Many cat owners are concerned about keeping their feline at a healthy weight. Most commonly concerns are centered around cat obesity, but your cat losing weight unintentionally could also be a sign that something’s wrong.
Your feline may be eating well and still losing weight, they may have a reduced appetite, or they may just be avoiding food entirely. Weight loss can be a sign of several different health problems so, if your cat is losing weight, it’s best to contact your vet as soon as possible.
In this guide we look at the most common reasons why your cat may be losing weight as well as the other symptoms you should be on the lookout for.
Causes of Weight Loss in Cats
There may be many reasons why your cat might be losing weight unintentionally, ranging from psychological issues and changes at home, to underlying health conditions. Here are some of the most common causes of weight loss in cats:
1. Feline Hyperthyroidism
More common in cats that are over seven years old, hyperthyroidism is a condition where the thyroid gland becomes enlarged and starts to produce too much thyroid hormone. Weight loss is a very common sign of hyperthyroidism in cats, alongside an increased appetite, as well as increased thirst and urination.
Your cat’s coat may also start to appear greasy and unkempt. Generally, this condition is treated with radioactive iodine, oral medications, diet, or surgery.
2. Cat Cancers
Diabetes in cats is a disease that is caused by the failure to produce insulin or the lack of ability to respond to it.
Signs of cat diabetes include weight loss (as well as weight gain) and a change in appetite, which may also be paired with signs such as excessive drinking and urination, lethargy, urinary tract infections, and sweet-smelling breath – so if your cat starts showing any of these symptoms, be sure to get in contact with your vet straight away. If your cat has this disease, feline diabetes is usually managed with insulin and a change in diet.
4. Gastrointestinal Problems in Cats
Problems that affect your cat’s gastrointestinal (GI) tract may cause weight loss, as they can result in a reduction in appetite, or they can prevent your cat from digesting food properly to absorb the nutrients they need. The more typical forms of gastrointestinal issues include inflammatory bowel disease, pancreatitis, and cancers of the GI tract.
5. Cat Dental Issues
Dental issues and problems that affect your cat’s mouth could result in a lot of pain, which may mean your cat is not able to eat very much or this may stop them eating altogether. Both situations will often result in weight loss.
Some of the dental issues frequently seen in cats include gum disease, “resorptive” lesions on the teeth, and even tooth fractures. Your cat may display other symptoms such as bad breath, drooling, bleeding from the mouth, trembling of the jaw, food dropping from their mouth, starting to favor soft food over hard, or pawing at their mouth. If you suspect dental problems are the cause of your cat’s weight loss, get in contact with your vet, who will advise you on whether your cat needs to be seen.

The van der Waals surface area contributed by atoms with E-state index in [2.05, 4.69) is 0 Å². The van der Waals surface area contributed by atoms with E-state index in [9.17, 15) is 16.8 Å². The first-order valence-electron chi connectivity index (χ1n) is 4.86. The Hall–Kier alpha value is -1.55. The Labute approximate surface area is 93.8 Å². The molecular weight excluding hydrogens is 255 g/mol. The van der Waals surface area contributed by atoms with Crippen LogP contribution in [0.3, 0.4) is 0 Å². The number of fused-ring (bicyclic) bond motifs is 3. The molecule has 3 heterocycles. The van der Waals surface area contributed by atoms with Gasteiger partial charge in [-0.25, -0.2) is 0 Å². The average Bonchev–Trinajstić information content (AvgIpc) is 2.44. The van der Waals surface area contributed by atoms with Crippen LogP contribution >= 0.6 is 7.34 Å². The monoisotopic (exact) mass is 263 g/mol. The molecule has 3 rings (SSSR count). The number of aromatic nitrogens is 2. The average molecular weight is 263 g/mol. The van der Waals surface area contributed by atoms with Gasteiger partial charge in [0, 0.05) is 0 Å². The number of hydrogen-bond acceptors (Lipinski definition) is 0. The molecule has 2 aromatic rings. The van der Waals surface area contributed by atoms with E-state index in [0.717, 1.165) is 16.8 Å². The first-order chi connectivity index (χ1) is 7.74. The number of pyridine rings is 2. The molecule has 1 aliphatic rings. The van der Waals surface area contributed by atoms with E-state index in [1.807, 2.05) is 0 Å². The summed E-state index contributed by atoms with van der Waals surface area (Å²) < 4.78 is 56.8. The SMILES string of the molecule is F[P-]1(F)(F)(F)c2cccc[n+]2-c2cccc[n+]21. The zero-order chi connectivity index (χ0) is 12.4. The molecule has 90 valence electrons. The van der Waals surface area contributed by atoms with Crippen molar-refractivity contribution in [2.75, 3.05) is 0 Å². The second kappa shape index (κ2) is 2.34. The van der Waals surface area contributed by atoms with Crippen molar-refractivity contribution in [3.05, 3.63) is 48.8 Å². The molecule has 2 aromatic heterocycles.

6. Cat Kidney Disease
The kidneys are responsible for a great number of jobs within the body, including producing hormones, filtering waste products from the blood, helping to regulate blood pressure, and assisting with the production of new blood cells. So, as you can imagine, when things go wrong within the kidneys, it can cause a great number of problems, including your cat losing weight.
Other signs of kidney disease in cats include increased thirst and urination, lack of appetite, and lethargy. Unfortunately, kidney failure is quite common in older cats, so if you suspect your cat may have kidney disease, it’s best to book an appointment with your vet ASAP as prompt intervention often results in better outcomes.
7. Cat Intestinal Parasites
Cat worms can lead to your cat losing weight unintentionally, and these parasites can also result in diarrhea, bloating, and vomiting. It’s extremely important that you keep up to date with regular parasite control to help prevent issues caused by worms, especially in cats that like to hunt. Even indoor cats should still be wormed regularly, as fleas can carry and transmit worm larvae if they are accidentally carried into the house. If you’re unsure about how often you should worm your cat, it’s best to consult your vet.
When to See a Vet About Your Cat Losing Weight
As the causes of weight loss in cats vary so greatly, it’s important that you take your cat to the vet as soon as possible so that, if necessary, your vet can check your cat’s weight, take a history, and complete a full physical examination to identify why your cat is losing weight. Your vet will then discuss an appropriate treatment plan with you. It’s important to bear in mind that, in lots of cases, early intervention can improve your cat’s prognosis.
If you're concerned about your cat's health, tracking your cat's weight at home can be done through a smart litter box monitor. A smart litter box monitor can alert you to fluctuations in your cat's weight that may indicate you need to take your cat to the vet. It will also provide your vet with more information that, along with a full physical examination, could help identify why your cat is losing weight.